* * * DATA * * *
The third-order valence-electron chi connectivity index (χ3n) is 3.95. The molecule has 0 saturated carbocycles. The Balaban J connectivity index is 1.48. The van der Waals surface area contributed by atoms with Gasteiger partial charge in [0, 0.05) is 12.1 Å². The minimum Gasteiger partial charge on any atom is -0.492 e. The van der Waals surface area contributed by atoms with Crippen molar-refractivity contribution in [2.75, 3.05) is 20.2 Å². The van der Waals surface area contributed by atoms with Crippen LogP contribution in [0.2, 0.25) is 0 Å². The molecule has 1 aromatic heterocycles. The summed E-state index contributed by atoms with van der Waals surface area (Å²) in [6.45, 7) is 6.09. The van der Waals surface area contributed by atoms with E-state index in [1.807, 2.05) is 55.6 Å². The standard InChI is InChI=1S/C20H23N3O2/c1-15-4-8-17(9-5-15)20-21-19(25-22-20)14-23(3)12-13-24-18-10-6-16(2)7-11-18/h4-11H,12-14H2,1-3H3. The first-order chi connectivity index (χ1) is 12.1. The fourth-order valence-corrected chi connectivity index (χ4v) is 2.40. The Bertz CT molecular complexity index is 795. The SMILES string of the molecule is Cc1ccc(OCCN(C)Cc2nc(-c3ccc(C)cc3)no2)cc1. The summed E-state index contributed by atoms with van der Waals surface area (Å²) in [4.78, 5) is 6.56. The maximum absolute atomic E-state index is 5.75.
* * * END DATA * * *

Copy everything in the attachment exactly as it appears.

The third-order valence-electron chi connectivity index (χ3n) is 3.95. The molecule has 0 saturated carbocycles. The Balaban J connectivity index is 1.48. The van der Waals surface area contributed by atoms with Gasteiger partial charge in [0, 0.05) is 12.1 Å². The minimum Gasteiger partial charge on any atom is -0.492 e. The van der Waals surface area contributed by atoms with Crippen molar-refractivity contribution in [2.75, 3.05) is 20.2 Å². The van der Waals surface area contributed by atoms with Crippen LogP contribution in [0.2, 0.25) is 0 Å². The molecule has 1 aromatic heterocycles. The summed E-state index contributed by atoms with van der Waals surface area (Å²) in [6.45, 7) is 6.09. The van der Waals surface area contributed by atoms with E-state index in [1.807, 2.05) is 55.6 Å². The standard InChI is InChI=1S/C20H23N3O2/c1-15-4-8-17(9-5-15)20-21-19(25-22-20)14-23(3)12-13-24-18-10-6-16(2)7-11-18/h4-11H,12-14H2,1-3H3. The first-order chi connectivity index (χ1) is 12.1. The fourth-order valence-corrected chi connectivity index (χ4v) is 2.40. The Bertz CT molecular complexity index is 795. The SMILES string of the molecule is Cc1ccc(OCCN(C)Cc2nc(-c3ccc(C)cc3)no2)cc1. The summed E-state index contributed by atoms with van der Waals surface area (Å²) in [4.78, 5) is 6.56. The maximum absolute atomic E-state index is 5.75.